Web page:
HUNDREDS of people poured into community festivals at the weekend to celebrate the end of Ramadan and fasting for Muslims.

Festivalgoers indulged in the two-day celebrations which begun in Cowley on Saturday and rolled over into a family funday Eid Extravaganza on Sunday.

Eid al-Fitr also called the 'festival of breaking the fast' is a religious holiday celebrated by Muslims around the world that marks the end of Ramadan – the month of fasting.

Organisers of both events used the weekend as an opportunity to raise awareness about key issues at the same time: mental health and protecting the environment.

Oxford Mail:

The Jericho Street Party also took place on Saturday, read what happened here.

Saturday’s festival was run in a collaboration between mental health charity Restore and The People’s Fair along Manzil Way in Cowley.

The family-friendly fiesta spilled onto the street with police, fire engines and halal food stalls setting up base for the crowds to follow.

Dancers in traditional dress also took to the stage and live music played from a white tent outside Restore’s base, which boasts a garden and cafe that is open most days.

Oxford Mail:

Fred Swanborough and Elaine Baker, who work at Restore said it was important to talk about mental health with everybody from different walks of life and break down stigmas.

They said: “The aim is to get the community together in the local area and celebrate Eid and also for us to raise the issue of mental health across the local community here because we want people to come to Restore if they want support or to come and just have some time out.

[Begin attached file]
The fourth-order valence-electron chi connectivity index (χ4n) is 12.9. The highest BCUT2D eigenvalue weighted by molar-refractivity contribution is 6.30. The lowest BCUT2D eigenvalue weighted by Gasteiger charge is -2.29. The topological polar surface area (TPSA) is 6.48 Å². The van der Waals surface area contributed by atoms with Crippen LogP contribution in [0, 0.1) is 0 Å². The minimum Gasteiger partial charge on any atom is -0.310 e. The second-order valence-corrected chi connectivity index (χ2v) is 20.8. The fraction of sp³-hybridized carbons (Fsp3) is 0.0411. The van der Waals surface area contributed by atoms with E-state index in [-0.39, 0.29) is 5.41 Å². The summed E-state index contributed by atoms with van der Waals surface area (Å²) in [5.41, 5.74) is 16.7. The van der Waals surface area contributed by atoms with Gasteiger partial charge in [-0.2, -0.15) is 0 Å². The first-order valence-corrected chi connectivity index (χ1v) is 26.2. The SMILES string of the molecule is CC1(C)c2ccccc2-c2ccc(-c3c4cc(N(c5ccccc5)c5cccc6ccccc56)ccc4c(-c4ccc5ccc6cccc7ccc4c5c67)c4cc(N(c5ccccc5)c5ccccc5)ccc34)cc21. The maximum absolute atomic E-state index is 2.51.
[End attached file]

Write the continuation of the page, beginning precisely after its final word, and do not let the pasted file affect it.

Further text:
“Really it is just opening the doors up for everybody. Everybody has mental health and it doesn’t exclude anybody.

People will suffer who are Asian, Indian, British - it’s about breaking down the stigma of talking about mental health as a serious issue – 12 men lose their lives a week, that is too many.”

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Oxford Mail:

On Sunday, the party spilled into Cheney School with the message of 'everybody is welcome, young or old, Muslim or not'.

It was also used as a way to kick-start Oxford Green Week and raise awareness of protecting the planet – which was this years theme.

One of the three voluntary organisers, Shabnam Sabir explained that the theme meant food traders dishing out treats in biodegradable packaging and revellers being encouraged to ditch the car, switch to the saddle and bring along their reusable water bottle to get free h20.

As well as highlighting bigger issues at the free celebration there was also fun fair rides, Zorbing, go-karting, sports tasting sessions, a bake-off and farmyard animals.